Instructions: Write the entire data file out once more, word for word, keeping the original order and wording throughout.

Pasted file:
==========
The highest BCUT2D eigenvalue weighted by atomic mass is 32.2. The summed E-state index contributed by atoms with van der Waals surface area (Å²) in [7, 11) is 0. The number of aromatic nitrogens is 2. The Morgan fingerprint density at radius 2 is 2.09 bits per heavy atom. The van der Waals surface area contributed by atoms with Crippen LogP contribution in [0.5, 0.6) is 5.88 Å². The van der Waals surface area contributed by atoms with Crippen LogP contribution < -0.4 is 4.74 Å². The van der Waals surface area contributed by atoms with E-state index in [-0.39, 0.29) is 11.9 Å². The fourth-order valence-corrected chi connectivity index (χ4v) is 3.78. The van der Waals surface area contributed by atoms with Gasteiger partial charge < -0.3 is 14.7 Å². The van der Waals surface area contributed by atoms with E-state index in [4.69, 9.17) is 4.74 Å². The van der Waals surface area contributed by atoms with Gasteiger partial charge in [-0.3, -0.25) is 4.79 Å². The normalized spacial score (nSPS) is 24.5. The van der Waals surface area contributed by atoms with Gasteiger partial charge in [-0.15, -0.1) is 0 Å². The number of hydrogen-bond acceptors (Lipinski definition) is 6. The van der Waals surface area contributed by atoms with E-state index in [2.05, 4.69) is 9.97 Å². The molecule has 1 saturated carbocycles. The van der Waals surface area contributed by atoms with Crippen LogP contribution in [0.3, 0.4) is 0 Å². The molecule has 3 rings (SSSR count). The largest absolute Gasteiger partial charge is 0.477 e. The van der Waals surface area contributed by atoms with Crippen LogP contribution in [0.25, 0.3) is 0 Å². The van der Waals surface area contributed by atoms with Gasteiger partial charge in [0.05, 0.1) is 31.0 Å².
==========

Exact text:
The highest BCUT2D eigenvalue weighted by atomic mass is 32.2. The summed E-state index contributed by atoms with van der Waals surface area (Å²) in [7, 11) is 0. The number of aromatic nitrogens is 2. The Morgan fingerprint density at radius 2 is 2.09 bits per heavy atom. The van der Waals surface area contributed by atoms with Crippen LogP contribution in [0.5, 0.6) is 5.88 Å². The van der Waals surface area contributed by atoms with Crippen LogP contribution < -0.4 is 4.74 Å². The van der Waals surface area contributed by atoms with E-state index in [-0.39, 0.29) is 11.9 Å². The fourth-order valence-corrected chi connectivity index (χ4v) is 3.78. The van der Waals surface area contributed by atoms with Gasteiger partial charge < -0.3 is 14.7 Å². The van der Waals surface area contributed by atoms with E-state index in [4.69, 9.17) is 4.74 Å². The van der Waals surface area contributed by atoms with Gasteiger partial charge in [-0.3, -0.25) is 4.79 Å². The normalized spacial score (nSPS) is 24.5. The van der Waals surface area contributed by atoms with Gasteiger partial charge in [-0.15, -0.1) is 0 Å². The number of hydrogen-bond acceptors (Lipinski definition) is 6. The van der Waals surface area contributed by atoms with E-state index in [2.05, 4.69) is 9.97 Å². The molecule has 1 saturated carbocycles. The van der Waals surface area contributed by atoms with Crippen LogP contribution in [0.3, 0.4) is 0 Å². The molecule has 3 rings (SSSR count). The largest absolute Gasteiger partial charge is 0.477 e. The van der Waals surface area contributed by atoms with Crippen LogP contribution in [0.25, 0.3) is 0 Å². The van der Waals surface area contributed by atoms with Gasteiger partial charge in [0.05, 0.1) is 31.0 Å².